Reviewed by Harry Kaplan
What’s in a name? A name is the first introduction to a person or a thing. I think a name is very important. So when I think of Joe’s Truck Stop, the name conjures up images of something familiar and something comfortable. The name is very welcoming, they serve one and all at Joe’s. The customer service and execution by the folks at Joe’s is second to none.
The question I sometimes ask is, “does the music hold up to the name”? And like usual, the answer is a resounding yes. The music is comforting and something that is ubiquitous. Well, don’t get fooled because the instruments may sound familiar, but the songs are very unique and incorporate bluegrass, rock and roll, country, and rockabilly. A very big pot of musical gumbo.
Joe is a busy fellow. Not only does he front his own band, he is also the fiddle player in The Tillers. In addition, Joe puts on a festival every April called Hagfest. The festival pays homage to Merle Haggard and proceeds go to charity. I am not sure when Joe has time to record. He must not sleep very much.The lineup for Joe’s truck Stop is as follows: Joe Macheret – vocals, acoustic guitar, fiddle, and steel guitar; Ben Sweeney – electric guitar; Andrew Mcpheters – vocals and banjo; Dave Hathaway – bass; and, Aaron Cordell – drums.
Whatever the formula is, it probably shouldn’t change any. American Dreams is a damn good country album. This rocks more than a cruise ship in a hurricane. There is a song that has taken an early lead as far as a favorite goes. That is subject to change because next week I may have a new favorite. As of right now, that honor goes to When I Say… (Track 4). This is a Tex/Mex beauty that would make the great Willie Nelson proud. Joe’s voice has a very soothing quality with a tinge of the sadness that he sings and writes about. This song makes me feel like I am in a honky tonk in West Texas.
Blues For Two (Track 1) is more of a ragtime number. The piano parts really defines the genre on this song. I would say that his song definitely leans more towards the western swing neighborhood. But just when you think you got the whole thing figured out, Joe and the boys throw a curve ball. At about three minutes in, the song completely changes into a bluegrass rave up. Even though the music is fast and uplifting, it is important not to lose sight of the lyrics, this is a sad song, after all:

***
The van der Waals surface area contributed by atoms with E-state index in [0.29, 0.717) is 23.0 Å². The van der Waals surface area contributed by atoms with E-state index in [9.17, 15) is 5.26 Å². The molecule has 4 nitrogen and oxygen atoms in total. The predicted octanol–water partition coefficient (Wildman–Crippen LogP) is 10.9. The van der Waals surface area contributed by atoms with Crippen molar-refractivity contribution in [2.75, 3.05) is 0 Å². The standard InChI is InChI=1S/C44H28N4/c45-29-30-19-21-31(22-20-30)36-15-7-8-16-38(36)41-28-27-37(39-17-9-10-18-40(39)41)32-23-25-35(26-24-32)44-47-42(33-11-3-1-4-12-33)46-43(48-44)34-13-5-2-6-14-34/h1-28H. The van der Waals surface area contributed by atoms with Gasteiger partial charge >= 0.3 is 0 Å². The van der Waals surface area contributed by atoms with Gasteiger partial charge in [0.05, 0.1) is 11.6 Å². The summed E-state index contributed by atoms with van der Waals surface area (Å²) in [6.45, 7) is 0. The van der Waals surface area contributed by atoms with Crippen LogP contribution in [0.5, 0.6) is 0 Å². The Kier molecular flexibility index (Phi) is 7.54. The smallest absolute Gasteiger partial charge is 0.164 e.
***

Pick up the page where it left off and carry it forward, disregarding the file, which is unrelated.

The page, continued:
“It was just the other day
when she called me up on the phone
that’s right she called me up on the phone
she said thanks for all your time, but I’ve got me a ramblin mind
I’m halfway cross 50, I’m sure you’ll do just fine
Now I’ve got blues for two, blues for two
darlin won’t you come and spend some time with me
cuz I’ve got blues for two and I can see that you do to
I just need someone to help me off my knees
I’ve got blues for two and I just don’t don’t what to do
my heart keeps sinking lower each day
hell I wish it wasn’t so but I can’t stand to see her go
Tell me something I can do to make her stay”
There have been a lot of songs written in country about the perils and pitfalls of being a troubadour. One More Night (Track 10) is a little bit of a different take on the subject. This song explores the feelings of loneliness and isolation that is a by product of being a travelling, touring musician. There are sacrifices to be made. One of those sacrifices is the inability to establish a long lasting relationship. The music is so beautiful and twangy. A perfect country tear jerker. Take a listen to the guitar solo at around 2:15. It should be in the honky tonk hall of fame.
The Cincinnati/Northen Kentucky area may not be known as a hotbed for real and traditional based country music. That’s about to change with bands like Joe’s Truck Stop, among many other Southgate House Revival regulars. These guys are super legit players and really know to to play the shit out their instruments. American Dream is vibrant and vital. I have a strong suspicion that American Dreams will be there at the end of the year when I recap the best of 2018.
Listen and buy American Dreams